Posted by: Saving Water SA (Cape Town, South Africa) – partnered with Water Rhapsody conservation systems – 06 November 2010
Now conservationists have accused authorities of questionable scientific and ethical motives and of trying to mask an unprecedented cull as an experiment.
In May and September this year, SANParks authorities killed 132 jackal in the Karoo National Park and a further 73 in the Darlington section of Addo Elephant National Park and 139 from the Kuzuko section of the park, as part of a jackal research project.
In a brief research paper released this week, SANParks researchers explained that in certain sections of the parks, which have been earmarked for large predator establishment, they noted significant sustained declines in the populations of certain ungulate species, notably springbok.
A number of studies demonstrated that in fenced ecosystems, where larger predators were absent, jackals could become “very significant predators” of the lambs of smaller to medium-sized antelope.
“Thus there was reason to believe that high jackal predation as a result of the predator trap was severely inhibiting antelope population recoveries in these two parks,” and its decision was made to reduce the predation pressure on the antelope by culling the jackals, abundant in the two parks.
But Bool Smuts, the director of the Landmark Foundation, which educates farmers about non-lethal predator controls, and is involved in jackal research, termed it highly unusual for parks authorities to embark on massive lethal sampling of an indigenous predator species in a national park.
“It’s inconceivable that this could have been allowed… that our national parks authority institutes such an action without a public participation process, then responds in an arrogant way, is not acceptable.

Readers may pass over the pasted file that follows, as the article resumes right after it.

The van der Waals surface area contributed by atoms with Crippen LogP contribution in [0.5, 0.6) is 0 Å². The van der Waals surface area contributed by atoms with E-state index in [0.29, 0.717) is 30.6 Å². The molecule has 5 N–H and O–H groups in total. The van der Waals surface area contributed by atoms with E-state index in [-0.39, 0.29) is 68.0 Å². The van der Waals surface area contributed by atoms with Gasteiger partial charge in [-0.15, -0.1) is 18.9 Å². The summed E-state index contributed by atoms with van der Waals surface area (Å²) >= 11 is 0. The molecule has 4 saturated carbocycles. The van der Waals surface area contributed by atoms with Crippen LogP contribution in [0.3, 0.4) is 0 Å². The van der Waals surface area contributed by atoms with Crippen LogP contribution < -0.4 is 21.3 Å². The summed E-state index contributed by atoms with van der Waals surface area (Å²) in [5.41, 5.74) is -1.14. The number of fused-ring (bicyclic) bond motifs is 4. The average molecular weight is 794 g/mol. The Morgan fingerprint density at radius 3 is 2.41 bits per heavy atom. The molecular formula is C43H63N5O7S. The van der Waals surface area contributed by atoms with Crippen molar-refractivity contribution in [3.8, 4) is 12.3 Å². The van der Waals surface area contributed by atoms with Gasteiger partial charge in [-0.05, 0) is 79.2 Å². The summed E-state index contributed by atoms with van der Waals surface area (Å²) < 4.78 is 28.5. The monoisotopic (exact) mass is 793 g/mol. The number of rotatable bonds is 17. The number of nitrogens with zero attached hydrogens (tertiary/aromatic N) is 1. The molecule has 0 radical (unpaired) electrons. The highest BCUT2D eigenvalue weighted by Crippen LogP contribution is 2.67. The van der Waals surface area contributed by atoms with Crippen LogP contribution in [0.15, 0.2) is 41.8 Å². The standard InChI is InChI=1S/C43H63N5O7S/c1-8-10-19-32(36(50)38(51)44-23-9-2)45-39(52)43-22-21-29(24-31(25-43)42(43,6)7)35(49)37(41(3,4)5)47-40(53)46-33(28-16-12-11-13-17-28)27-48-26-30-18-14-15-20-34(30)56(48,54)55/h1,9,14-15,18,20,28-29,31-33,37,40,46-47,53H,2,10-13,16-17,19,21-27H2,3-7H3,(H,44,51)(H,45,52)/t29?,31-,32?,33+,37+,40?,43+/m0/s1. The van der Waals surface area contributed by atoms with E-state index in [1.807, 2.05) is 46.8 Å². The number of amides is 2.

“It’s a cull they’re now trying to paint as an experiment. They seem to think jackals are the reason for springbok numbers not improving, and to some extent that may be true. But I don’t see any evaluation having been done in these parks, based on what’s actually affecting springbok numbers.
“As well as predation, have they accounted for the worst drought in 130 years? That may be why springbok numbers are not recovering. Or the role of certain management actions like fewer watering points in some reserves, and dropping or erecting fences. There are many possible reasons.”
He termed the move “an extremely cavalier response to biodiversity management”.
Chris Mercer, of the Campaign Against Canned Hunting, slammed the “secrecy”. “If the explanation was that simple, why didn’t they say so from the beginning? Instead, they beat around the bush … The public is entitled to know why they’re killing jackals.
“You could understand if it was 30 or 40 – but this large number? That’s not culling. That’s extermination.” Mercer said jackal were still widely regarded as vermin.
SANParks spokeswoman Wanda Mkulthulwa said: “What does the drought and changing water infrastructure have to do with research? Why was there a need for public participation? Where is this requirement contained? Certainly not in the Biodiversity or Protected Areas Acts, which is where we derive our mandate. If there is new legislation maybe you can point us to this?”
The Nelson Mandela Metropolitan University would study the stomach contents of jackal to help ascertain their role in constrained ecosystems, she said.
SANParks researchers said jackal removal had ceased in both parks. The focus was now on monitoring jackal and antelope population densities.
By: Sheree Bega